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Home / Columns / Virender Sehwag, the chartbuster, even in commentary box

Virender Sehwag, the chartbuster, even in commentary box

In the commentary box, Virender Sehwag’s is a refreshing voice spoken in a simple and direct manner

columns Updated: Mar 02, 2017 21:23 IST
Amrit Mathur
Amrit Mathur
(HT Photo)

If Virender Sehwag was a corporate executive, he’d be rated EE (exceeding expectation) in his performance appraisal and rewarded with a promotion as well as a 200% bonus.

Not surprising, considering Viru is cricket’s commentary king who people would tune in to hear even if Zimbabwe are playing Bangladesh.

It is easy to understand the reason for his surging popularity. In the commentary box, Viru’s is a refreshing voice spoken in a simple and direct manner.

There is no pretence, no desire to sound clever, no intent to impress. His style is a cocktail of typical Virender Sehwag swagger (always front foot, willing to have a go), spicy insights and honest opinion. He does not hold back, does not spare anyone and is highly entertaining. Sehwag makes the viewers feel he is chatting sitting next to them in their drawing room.

That Sehwag speaks in aam aadmi’s Hindi is a bonus and a happy coincidence. Research on cricket commentary commissioned by broadcasters sometime back threw up unexpected findings. Viewer response indicated most had never witnessed a ‘live’ game, their knowledge of cricket was scratchy and they had no desire to get into complicated technicalities.

Armed with this feedback, the broadcasters decided to change the language, grammar and tone of cricket commentary. It essentially meant more Hindi, less tuition on technique and emphasis on information instead of instruction.

Serious discussion on wrist/ seam positions, reverse swing, bat speed may sound great but does not enhance the commentary experience of bemused viewers.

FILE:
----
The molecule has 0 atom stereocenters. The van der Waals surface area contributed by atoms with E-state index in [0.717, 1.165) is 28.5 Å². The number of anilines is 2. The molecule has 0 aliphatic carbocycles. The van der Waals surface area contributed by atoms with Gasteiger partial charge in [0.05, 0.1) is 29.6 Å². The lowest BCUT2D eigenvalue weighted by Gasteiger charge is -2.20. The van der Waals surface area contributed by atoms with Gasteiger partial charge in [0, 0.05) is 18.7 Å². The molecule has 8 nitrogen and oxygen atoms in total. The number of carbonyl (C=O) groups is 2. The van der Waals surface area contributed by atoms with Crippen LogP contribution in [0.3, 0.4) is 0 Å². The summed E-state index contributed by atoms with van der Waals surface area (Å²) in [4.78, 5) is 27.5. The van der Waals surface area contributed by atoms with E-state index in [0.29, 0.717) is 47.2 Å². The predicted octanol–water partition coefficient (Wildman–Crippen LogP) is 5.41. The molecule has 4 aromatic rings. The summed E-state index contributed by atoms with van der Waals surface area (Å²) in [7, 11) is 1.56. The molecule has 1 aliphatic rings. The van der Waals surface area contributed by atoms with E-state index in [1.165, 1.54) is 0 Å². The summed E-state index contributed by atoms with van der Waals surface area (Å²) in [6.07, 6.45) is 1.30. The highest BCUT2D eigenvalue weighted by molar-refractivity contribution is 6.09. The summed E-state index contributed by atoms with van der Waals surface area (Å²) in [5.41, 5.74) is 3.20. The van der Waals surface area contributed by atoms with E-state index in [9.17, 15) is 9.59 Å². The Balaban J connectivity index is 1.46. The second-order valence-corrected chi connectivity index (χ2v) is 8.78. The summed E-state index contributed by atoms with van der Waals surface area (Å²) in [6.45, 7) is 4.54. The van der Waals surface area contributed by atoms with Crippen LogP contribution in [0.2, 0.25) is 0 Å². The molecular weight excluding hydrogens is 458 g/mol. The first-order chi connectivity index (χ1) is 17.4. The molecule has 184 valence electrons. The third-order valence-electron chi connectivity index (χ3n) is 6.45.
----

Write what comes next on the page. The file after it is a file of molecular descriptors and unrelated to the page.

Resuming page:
Given this background, Sehwag’s arrival in the commentary booth was perfectly timed. His connect with the audience was immediate, just like his rapid takeoff when starting an innings.With strong word of mouth working for him, Viru soon became a celebrity commentator and his growing fame resulted in television ratings going up.

This, in fact, is a serious achievement because television numbers fuel the cricket economy. Media revenue is of critical importance in cricket’s ecosystem, it is essential oxygen and sunshine that sustains the sport. Television rights deals make IPL commercially successful and decide the profitability of franchisees. Media revenue is also the cause of the current dispute in ICC about the ‘Big Three’ and the proposed financial structuring.

Broadcasters and those governing cricket recognise the importance of attracting and retaining fans. That’s why the relentless effort to engage and reach out to newer audiences. While England is launching an ambitious programme to target young kids, Australia is focused on getting families to attend games and South Africa recently announced plans to copy the IPL model of constructing a coalition of cricket, entertainment and private enterprise.

Interestingly, just as Indian television shifted decisively to Hindi, Australia’s Big Bash League has started radio commentary in Hindi.

Virender Sehwag is part of this change to extend the boundary of cricket and expand its base. In his post retirement second innings, holding a mike instead of a bat, Viru remains a supreme entertainer!

(Amrit Mathur is a former sports administrator who worked with the BCCI as a media manager)

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